Color vision is a vital capability for animals, as it significantly increases the information received from the environment. To discriminate between different colors, the eyes of most animals rely on two to four photoreceptors with different spectral sensitivities, whose electrical responses are compared in a neural process yielding an astonishingly fine color resolution, particularly in vertebrate eyes. In a remarkable study published recently in Science, a team of scientists led by Hanne Thoen from the University of Brisbane, Australia, provide evidence for a completely different mechanism of how animals can see colors. Instead of having only a few visual receptors with different spectral sensitivities, mantis shrimp use 12 different photoreceptors, which enables them to recognize light of different wavelengths without time-consuming neural processing.

Mantis shrimp belong to an ancient group of crustaceans; they look like lobsters that were beautifully painted with vivid colors. They are predominantly found in tropical coral reefs, where they hunt with the help of forceful raptor claws that can explosively unfold to maim and even kill comparably large prey animals. Colors play important roles for these shrimp, because they help the animals to recognize different types of corals, prey species, predators and competitors. To orientate in this colorful environment, the shrimp have stalked ‘compound eyes’ that are capable of moving independently of each other. The eyes resemble those of other arthropods, as they are made of numerous visual units called ommatidia, which produce individual pictures that are finally combined in the brain. The shrimp eyes, however, are special in that they possess a ‘midband’ of six ommatidial rows, two rows of which analyze polarized light and four rows account for color vision.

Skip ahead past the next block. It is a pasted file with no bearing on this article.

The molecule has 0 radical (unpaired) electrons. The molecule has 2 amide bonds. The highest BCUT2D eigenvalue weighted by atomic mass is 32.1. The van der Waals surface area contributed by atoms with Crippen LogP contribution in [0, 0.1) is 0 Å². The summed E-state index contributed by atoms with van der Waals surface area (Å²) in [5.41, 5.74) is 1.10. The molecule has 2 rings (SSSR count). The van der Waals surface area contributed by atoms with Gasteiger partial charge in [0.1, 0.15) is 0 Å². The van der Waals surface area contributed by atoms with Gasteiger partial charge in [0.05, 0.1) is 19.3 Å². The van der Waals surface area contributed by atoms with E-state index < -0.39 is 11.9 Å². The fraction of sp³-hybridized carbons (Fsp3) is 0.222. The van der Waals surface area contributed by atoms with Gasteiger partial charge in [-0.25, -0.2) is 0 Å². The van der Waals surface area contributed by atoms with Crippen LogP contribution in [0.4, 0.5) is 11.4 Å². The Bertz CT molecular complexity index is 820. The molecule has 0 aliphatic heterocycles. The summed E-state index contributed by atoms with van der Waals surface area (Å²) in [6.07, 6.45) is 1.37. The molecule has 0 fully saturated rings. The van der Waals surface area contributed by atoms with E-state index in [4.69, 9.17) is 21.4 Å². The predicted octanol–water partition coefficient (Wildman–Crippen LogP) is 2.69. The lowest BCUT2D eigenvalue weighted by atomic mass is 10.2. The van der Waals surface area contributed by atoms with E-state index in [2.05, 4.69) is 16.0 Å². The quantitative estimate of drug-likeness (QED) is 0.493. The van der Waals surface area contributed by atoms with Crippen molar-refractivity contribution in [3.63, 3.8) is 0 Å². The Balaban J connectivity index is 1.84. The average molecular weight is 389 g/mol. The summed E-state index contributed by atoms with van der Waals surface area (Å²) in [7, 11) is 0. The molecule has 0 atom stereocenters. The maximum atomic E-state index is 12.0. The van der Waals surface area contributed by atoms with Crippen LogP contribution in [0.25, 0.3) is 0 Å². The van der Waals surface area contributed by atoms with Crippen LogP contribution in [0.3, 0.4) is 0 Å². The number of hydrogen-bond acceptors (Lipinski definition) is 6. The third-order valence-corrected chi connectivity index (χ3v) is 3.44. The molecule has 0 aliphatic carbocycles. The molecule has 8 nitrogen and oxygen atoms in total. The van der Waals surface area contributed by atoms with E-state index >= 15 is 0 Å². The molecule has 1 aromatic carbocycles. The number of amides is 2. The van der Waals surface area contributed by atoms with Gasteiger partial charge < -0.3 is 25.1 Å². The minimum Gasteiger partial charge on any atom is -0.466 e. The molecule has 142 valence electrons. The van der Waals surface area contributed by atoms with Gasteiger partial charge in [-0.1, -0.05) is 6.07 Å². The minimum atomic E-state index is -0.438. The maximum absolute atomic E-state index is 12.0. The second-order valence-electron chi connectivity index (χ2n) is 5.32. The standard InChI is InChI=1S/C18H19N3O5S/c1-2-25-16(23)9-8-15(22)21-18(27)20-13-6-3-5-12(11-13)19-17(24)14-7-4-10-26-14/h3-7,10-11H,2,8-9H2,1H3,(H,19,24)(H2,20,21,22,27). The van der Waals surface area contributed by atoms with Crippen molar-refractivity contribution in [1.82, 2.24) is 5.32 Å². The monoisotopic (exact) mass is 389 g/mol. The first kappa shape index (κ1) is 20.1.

To examine the mode of color-coding in these shrimp, Thoen's team measured spectral sensitivities using intracellular electrophysiological recordings in the photoreceptor cells. They demonstrated that the 12 different types of photoreceptor cells are contained in the color-detecting ommatidial rows of the midband, and each photoreceptor cell is narrowly tuned to a different wavelength between 300 and 700 nm. As the vertical visual field captured with these ommatidia is very narrow, the scientists concluded that the shrimp need to scan an object of interest with slow eye movements. Indeed, such scanning movements of the shrimp's eye have been noticed in previous studies. This mechanism may generate a temporal signal for each spectral sensitivity, enabling the shrimp to recognize particular colors very rapidly.

Next, the scientists wanted to know how the eyes perform in color discrimination. They trained the shrimp to recognize a certain color by rewarding them with food. Then they used various test colors to determine at which wavelength difference the animals fail to discriminate between the test color and the color they were taught to associate with food. Counter-intuitively, the team found that the shrimp's ability to discriminate between different colors is very poor, despite the fact that they possess these 12 different color receptors.

Thoen's team demonstrated that mantis shrimp see their environment with an array of peripheral color detectors that scan an area of interest. They also discovered that the animal's colour discrimination is not very sensitive, but its temporally efficiency is high because further neural processing steps are not required. Obviously, it is less important for the mantis shrimp to discriminate colors with high accuracy, but advantageous in their environment to instantly recognize the movement of colored patterns that are characteristic of either prey animals or potentially life-threatening predators and competitors.

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A different form of color vision in mantis shrimp